Knee jerk response from markets as Ben Bernanke drops a hint about "further action"; A$ falls on dovish RBA statement

Knee jerk response from markets as Ben Bernanke drops a hint about "further action"; A$ falls on dovish RBA statement

By Mike Burrrowes

NZD

NZD/USD skidded to a low of 0.7470 during the early evening as escalating fears over the European debt crisis hit risk sentiment. Comments from Federal Reserve Chairman Bernanke this morning helped risk sentiment recover and pushed NZD/USD back to 0.7500.

Despite the ructions offshore, local data outturns continue to suggest the NZ economy is expanding. Do we have our heads in the sand? Are we grossly underestimating the fall-out that is about to hit us from the deteriorating global environment? Has the Rugby World Cup clouded our vision? There’s probably an element of truth in all these factors. Nonetheless, yesterday’s October NZIER Quarterly Survey of Business Opinion fits well with our view that the New Zealand economy continues to hang together despite the global situation. Indeed, the forward looking indicators are entirely consistent with our belief that annual growth in GDP will be up around 3.0% by year’s end.

Overnight the latest on-line Fonterra auction saw a further 1.6% easing in average dairy prices. Thanks to a plummeting NZD, in local currency terms, average dairy price surged 7.5%.  We again take encouragement from this result, given we were braced for the possibility of a larger decline, given the declines in other global commodity prices such as wheat -13%, corn -16%, sugar -8% and the fear saround world growth and the very strong start to the NZ milk season. There was little reaction in the NZD to the release.

NZD/AUD has gained steadily over the past 24 hours, rising from 0.7890 to 0.7960 currently. The move higher in the cross was driven by a dovish RBA statement yesterday (see Majors section below). This has seen the NZ-AU 3-year interest rate differential move sharply in the NZD’s favour, currently at -79bps from -94bps yesterday.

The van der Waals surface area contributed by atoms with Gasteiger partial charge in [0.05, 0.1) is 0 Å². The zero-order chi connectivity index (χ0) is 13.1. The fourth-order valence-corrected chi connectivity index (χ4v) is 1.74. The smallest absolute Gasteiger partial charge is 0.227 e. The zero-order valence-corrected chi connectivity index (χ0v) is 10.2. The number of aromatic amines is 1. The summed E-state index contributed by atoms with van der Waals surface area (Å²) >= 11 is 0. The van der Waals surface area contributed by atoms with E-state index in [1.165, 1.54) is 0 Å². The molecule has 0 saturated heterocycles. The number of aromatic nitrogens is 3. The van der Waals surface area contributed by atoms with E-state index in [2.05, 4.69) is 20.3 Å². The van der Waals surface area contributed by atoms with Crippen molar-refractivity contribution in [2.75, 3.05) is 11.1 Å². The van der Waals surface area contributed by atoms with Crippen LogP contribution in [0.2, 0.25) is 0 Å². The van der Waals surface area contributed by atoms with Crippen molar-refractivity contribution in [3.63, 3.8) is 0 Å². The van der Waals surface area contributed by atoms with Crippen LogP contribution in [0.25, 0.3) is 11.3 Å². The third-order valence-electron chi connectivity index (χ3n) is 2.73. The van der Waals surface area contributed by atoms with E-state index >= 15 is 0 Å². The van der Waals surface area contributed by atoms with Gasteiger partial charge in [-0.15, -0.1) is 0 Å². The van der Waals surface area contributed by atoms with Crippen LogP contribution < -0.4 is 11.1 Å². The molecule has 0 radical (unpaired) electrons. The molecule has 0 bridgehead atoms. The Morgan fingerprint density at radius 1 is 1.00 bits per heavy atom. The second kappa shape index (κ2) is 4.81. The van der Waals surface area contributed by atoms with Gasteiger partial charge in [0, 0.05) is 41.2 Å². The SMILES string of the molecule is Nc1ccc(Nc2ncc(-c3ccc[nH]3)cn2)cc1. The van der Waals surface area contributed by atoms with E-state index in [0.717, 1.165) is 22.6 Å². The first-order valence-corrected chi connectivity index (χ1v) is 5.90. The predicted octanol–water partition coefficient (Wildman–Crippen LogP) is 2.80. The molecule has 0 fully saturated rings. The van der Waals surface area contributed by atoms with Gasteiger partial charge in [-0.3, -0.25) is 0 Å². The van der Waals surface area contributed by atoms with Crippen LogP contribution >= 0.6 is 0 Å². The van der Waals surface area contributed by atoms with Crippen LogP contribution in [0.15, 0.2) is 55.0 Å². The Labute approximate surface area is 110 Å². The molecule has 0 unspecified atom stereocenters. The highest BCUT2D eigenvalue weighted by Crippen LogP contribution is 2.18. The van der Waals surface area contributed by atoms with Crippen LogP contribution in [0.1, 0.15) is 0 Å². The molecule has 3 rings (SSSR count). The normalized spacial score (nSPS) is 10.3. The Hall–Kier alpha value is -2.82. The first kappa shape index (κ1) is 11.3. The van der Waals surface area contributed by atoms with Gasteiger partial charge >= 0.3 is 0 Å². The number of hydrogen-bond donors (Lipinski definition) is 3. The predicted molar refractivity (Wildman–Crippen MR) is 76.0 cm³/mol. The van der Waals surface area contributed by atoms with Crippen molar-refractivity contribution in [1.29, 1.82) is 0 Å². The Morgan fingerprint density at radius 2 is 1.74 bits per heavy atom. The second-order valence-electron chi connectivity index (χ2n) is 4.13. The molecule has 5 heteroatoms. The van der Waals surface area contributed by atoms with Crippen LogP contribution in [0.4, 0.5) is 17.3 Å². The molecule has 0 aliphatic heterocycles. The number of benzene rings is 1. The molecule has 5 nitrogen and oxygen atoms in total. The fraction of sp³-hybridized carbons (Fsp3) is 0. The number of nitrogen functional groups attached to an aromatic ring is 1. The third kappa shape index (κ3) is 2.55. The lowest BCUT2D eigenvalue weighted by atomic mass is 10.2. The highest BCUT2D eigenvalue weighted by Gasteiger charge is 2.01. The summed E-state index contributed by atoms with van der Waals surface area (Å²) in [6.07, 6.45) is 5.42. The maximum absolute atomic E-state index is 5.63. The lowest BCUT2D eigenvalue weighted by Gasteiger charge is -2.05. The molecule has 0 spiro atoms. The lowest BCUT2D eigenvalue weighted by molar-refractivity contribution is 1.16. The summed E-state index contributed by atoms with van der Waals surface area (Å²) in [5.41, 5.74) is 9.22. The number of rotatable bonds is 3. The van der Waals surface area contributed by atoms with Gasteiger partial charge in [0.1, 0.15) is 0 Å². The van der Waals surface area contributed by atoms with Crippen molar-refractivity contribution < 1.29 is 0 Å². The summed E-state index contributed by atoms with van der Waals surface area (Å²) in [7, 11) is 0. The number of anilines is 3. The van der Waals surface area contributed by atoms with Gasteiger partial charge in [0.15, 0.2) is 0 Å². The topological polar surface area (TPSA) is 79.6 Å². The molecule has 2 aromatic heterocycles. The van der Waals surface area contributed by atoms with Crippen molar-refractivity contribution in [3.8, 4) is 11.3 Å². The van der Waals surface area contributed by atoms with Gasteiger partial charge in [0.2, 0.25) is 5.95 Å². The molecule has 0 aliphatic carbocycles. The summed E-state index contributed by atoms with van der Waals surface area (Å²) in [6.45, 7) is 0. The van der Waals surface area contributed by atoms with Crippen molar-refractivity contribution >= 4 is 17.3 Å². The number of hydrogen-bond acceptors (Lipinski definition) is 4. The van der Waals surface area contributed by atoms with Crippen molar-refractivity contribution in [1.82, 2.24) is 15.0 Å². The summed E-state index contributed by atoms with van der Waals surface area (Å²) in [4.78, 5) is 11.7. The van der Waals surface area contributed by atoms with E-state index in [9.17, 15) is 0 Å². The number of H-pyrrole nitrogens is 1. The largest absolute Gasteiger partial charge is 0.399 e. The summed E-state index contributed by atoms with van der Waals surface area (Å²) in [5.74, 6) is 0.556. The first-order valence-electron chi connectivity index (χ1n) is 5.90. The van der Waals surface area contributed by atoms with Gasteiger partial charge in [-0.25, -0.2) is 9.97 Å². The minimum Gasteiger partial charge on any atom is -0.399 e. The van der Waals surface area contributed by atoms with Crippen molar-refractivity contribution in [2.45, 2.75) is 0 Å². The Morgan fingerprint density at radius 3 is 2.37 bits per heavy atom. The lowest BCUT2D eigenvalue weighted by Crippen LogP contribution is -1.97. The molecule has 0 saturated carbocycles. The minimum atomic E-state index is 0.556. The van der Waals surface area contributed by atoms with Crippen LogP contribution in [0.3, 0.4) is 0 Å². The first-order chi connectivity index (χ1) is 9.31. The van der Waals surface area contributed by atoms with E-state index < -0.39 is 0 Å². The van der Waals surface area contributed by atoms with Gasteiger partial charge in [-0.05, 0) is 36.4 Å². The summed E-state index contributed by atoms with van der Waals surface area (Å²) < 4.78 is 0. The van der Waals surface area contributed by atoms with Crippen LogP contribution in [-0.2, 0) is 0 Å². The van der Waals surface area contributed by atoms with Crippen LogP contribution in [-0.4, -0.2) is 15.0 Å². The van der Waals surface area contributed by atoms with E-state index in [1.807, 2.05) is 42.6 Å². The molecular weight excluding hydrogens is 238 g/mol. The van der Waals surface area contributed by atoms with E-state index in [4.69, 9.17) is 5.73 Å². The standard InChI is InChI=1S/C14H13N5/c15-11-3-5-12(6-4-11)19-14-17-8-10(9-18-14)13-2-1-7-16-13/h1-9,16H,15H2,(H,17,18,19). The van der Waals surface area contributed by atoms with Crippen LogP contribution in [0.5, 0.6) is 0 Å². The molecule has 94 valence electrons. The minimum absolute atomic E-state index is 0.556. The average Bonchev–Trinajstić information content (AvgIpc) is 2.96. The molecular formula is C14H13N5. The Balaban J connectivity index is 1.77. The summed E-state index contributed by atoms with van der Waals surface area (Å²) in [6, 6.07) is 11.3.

Looking to the day ahead, with no local data out, expect the NZD to take its cues from offshore. Across the Tasman, retail sales will be released at 1.30pm NZT. For the day ahead, initial support on NZD/USD is eyed at 0.7470 and resistance at 0.7550.

Majors

Trading in FX markets was more subdued overnight, relative to some of the large moves seen recently. Overall, the USD is modestly lower after risk sentiment recovered early this morning. AUD/USD was the worst performing currency after the Reserve Bank of Australia opened the door to rate cuts.

EUR/USD collapsed almost ¾ cents to 1.3150 early in the evening, its lowest level since January this year. The weakness was driven by a shock rise in Spanish unemployment for September (95.8k vs 42.1k expected). In addition, the share price of financial services firm, Dexia, fell 37% intra-day, but recovered to be ‘only’ 23% down for the day. Rating agency S&P added to the dour mood, noting the “prospect Europe might dip into recession is looking more likely”.